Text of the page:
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Prince Fielder finally found his suitor. The National League slugger waited and waited all offseason to find the right fit until the Detroit Tigers made a $214 million, nine-year offer that he just couldn’t refuse. Hard to blame him considering he’ll now be a part of the best 3-4 combination in all of baseball alongside Miguel Cabrera. Arguably the two best offensive first basemen in the game have teamed up, a move made possible after a probable season ending injury to Victor Martinez. Fielder and Cabrera can now share first base and the designated hitter spot, and when Martinez returns Cabrera is expected to slide back to his old position at third base. One way or another, this move was a big one for the Tigers, and certainly creates shockwaves around the American League.
Without a doubt, the most exciting thing about Prince Fielder now being a member of the Detroit Tigers is seeing he and Miguel Cabrera make managers and pitchers tremble. There’s no doubt they’ll each produce, Fielder finished third in the National League in MVP voting, while Cabrera finished fifth in American League voting, as teammate Justin Verlander took home the honor. If there is any weakness on the Tigers, it has to be depth in the rotation after Verlander, as Doug Fister and Max Scherzer may not be the most reliable second and third starters. Still, their bullpen is solid, backed by closer Jose Valverde, who recorded a perfect 49/49 saves in 2011.
The American League certainly has gained some stars this offseason. First it was Albert Pujols crossing leagues to join the Los Angeles Angels. Then Yu Darvish signed the largest contract for a right-handed pitcher in baseball history when he agreed to pitch for the Texas Rangers. Now Prince Fielder is going to Detroit, where he and the Tigers should be heavy favorites to dominate the AL Central, a typically weak division that projects to be a one-team race. With what should be a wild race in the West between the Rangers and Angels, and an equally thrilling three-team battle between the Red Sox, Yankees, and Rays in the East, the Tigers are effectively the only sure bet in the American League for the playoffs in 2012.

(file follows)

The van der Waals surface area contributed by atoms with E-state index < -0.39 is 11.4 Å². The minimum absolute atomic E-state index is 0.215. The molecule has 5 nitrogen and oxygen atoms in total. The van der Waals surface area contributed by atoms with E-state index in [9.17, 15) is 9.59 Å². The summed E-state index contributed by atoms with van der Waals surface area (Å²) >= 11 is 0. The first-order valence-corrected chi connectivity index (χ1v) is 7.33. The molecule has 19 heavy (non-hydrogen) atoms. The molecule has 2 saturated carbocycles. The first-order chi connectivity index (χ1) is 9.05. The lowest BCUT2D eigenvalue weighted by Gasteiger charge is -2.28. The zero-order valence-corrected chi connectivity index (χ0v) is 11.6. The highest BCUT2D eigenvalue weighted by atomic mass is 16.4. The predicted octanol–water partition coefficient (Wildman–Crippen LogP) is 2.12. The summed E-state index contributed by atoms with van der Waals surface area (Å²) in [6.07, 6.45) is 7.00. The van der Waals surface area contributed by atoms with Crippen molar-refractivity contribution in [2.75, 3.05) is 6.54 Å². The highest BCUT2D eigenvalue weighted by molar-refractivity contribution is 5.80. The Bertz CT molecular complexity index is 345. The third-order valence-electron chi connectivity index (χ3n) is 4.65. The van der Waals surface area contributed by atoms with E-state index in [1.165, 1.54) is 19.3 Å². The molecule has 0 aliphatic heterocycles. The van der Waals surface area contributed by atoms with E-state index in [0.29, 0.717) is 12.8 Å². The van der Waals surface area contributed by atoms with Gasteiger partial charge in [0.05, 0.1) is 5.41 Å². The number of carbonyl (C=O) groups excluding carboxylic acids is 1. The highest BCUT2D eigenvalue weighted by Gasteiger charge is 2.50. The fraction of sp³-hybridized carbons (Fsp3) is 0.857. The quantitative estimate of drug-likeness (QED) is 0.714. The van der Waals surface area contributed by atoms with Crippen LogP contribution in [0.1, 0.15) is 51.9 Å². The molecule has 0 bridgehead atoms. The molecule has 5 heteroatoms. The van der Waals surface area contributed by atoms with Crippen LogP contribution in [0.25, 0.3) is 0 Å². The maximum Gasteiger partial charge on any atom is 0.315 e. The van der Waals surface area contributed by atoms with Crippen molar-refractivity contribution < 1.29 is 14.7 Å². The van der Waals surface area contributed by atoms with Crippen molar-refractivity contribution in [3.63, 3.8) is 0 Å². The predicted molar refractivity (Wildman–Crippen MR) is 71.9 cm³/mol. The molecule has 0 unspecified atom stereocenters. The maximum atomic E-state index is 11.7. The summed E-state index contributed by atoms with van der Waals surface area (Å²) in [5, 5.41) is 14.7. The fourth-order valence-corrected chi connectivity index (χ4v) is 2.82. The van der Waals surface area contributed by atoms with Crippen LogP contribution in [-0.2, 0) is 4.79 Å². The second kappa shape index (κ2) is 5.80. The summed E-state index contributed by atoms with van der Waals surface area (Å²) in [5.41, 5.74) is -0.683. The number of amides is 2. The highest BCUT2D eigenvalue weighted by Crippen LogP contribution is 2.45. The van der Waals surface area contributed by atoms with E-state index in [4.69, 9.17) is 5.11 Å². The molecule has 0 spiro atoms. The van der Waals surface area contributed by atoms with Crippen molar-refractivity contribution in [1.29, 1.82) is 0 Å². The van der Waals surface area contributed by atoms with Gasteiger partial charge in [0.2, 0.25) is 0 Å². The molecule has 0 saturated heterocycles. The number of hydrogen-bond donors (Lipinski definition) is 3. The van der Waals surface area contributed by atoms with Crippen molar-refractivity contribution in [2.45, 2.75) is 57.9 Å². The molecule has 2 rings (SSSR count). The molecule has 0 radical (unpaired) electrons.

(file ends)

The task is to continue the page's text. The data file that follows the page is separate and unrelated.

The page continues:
Before the 2011 season the Red Sox traded for first base slugger Adrian Gonzalez, who is comparable to Fielder, playing the same position and being a young left-handed hitter coming from the National League. Gonzalez will be receiving around $21 million each year starting this season until 2018 from the Red Sox, until he is 36 years old. Fielder’s contract with Detroit gives him $23 million each of his first two years, and then $24 million until 2020, when he is 36 as well.
Each team is paying a lot for a great amount of talent in two potential Hall of Fame players, but the Red Sox have the better deal. Gonzalez is one of the best defensive first basemen in the game, and while Fielder is better defensively than he physically appears, they’re in different leagues in that regard. Gonzalez is also expected to be the everyday first baseman for the Red Sox throughout his time in Boston, while Fielder will certainly see a good amount of time at designated hitter.
As a slugger, Fielder’s strength is pulling the ball out of the ball park, while Gonzalez is best when he goes the other way. Gonzalez’s style fits much better at Fenway Park than Fielder’s does at Comerica, where he will likely see a drop in home run totals. Gonzalez was expected to hit more home runs in Boston, given his transition from the pitcher friendly Petco Park in San Diego to the drastically smaller Fenway, but Gonzalez actually hit just 27, his lowest total since 2007.
No matter how you analyze Prince Fielder as a Detroit Tiger, there’s no doubt that offense in the American League as a whole this year should be strong. The league switches of Fielder, Pujols, and Gonzalez over the last couple years set up an interesting development for Cincinnati Reds first baseman Joey Votto, who will be in a similar situation after the 2013 season, unless he signs an extension. Fielder, on the other hand, has found his home, the same one his father Cecil Fielder had for the majority of his baseball career.